Patent law in the US is a mess, and it hasn't gotten better over the years. In fact, a few years ago, a patent reform bill made it worse, rather than better. A few months ago, the Supreme Court adjusted how suits are filed, but that was just a minor alteration. The real problem comes from the idea that, if an idea is truly unique, a company should be able to compete in the marketplace without the government's interference. As it works today, patent law is a system for government sanctioned monopoly.
This week's example of patent law being in trouble comes to us care of a company called Gamevice. The company registered a patent for a tablet with a removable controller ring, which was launched as the Wikipad. This Android-powered tablet was unsurprisingly not a commercial success, but the company retained the patent and has used it to file a suit against Nintendo, whose implementation of the concept has been wildly successful.
The suit alleges that, because the Nintendo Switch has removable controllers, that it violates Gamevice's patent. Of course, there are several problems with this theory. First, the Wikipad and Switch are not the only tablets to have removable controllers. In fact, we have an old mechanic's tablet, running Windows 95, with removable controls. Second, there are dozens of products that add removable controllers to existing devices. An April Fool's prank turned real turns a phone into a GameBoy - essentially making for removable controllers on a phone.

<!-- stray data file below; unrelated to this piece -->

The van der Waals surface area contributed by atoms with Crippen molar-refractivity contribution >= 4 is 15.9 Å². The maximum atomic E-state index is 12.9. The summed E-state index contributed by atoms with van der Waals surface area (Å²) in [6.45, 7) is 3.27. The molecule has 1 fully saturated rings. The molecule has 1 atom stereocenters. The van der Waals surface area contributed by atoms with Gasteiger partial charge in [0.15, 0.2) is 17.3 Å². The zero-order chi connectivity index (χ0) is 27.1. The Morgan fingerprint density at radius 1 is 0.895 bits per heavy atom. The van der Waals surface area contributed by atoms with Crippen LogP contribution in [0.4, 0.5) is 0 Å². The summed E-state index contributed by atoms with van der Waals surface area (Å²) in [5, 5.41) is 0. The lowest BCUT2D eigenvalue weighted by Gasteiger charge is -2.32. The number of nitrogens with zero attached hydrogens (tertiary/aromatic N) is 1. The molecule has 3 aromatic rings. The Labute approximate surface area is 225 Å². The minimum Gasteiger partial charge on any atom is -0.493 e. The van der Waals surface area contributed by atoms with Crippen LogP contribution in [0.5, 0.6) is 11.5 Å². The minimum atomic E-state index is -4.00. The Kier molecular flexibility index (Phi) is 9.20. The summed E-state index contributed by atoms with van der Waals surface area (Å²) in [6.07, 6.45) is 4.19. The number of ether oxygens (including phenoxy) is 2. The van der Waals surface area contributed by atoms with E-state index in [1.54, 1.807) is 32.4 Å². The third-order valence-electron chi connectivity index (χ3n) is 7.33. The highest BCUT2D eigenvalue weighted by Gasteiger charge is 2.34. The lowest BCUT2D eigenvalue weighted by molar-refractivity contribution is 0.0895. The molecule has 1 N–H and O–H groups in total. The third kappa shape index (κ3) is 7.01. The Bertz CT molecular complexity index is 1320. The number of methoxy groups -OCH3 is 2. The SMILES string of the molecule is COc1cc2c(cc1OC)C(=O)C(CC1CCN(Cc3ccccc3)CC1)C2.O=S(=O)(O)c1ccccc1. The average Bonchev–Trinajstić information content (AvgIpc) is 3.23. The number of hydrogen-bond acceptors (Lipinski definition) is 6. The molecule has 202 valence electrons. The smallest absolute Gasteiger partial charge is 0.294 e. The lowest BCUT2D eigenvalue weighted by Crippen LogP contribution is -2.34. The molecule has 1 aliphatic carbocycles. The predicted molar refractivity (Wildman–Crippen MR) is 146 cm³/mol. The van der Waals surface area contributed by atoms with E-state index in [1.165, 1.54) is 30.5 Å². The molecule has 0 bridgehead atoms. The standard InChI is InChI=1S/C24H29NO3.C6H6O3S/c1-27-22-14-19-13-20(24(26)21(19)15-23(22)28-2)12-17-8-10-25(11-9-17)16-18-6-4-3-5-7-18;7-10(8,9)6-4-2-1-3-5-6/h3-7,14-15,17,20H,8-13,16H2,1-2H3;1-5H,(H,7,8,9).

Not having a case does not preclude success in patent disputes, however. We all remember the case between Apple and Samsung, where Apple alleged that rounded corners on a smartphone was patented by Apple, even though they were not the first to do it and it is not a patentable feature. Other companies have sued for things that only marginally touch upon the wording of a patent in hopes of settling. On the other hand, the so-called "podcast patent" was recently defeated, despite very precise wording that described podcasting, all because the wording could also describe YouTube, Facebook, Netflix and almost every other video-delivery system.
There is no way to accurately predict how this case will go, but you can assume, even if they win the case, Gamevice will not get everything they want. It is incredibly unlikely that a court would prevent Nintendo from selling the Switch in the US, but instead would likely force a licensing deal - assuming the patent is not nullified altogether.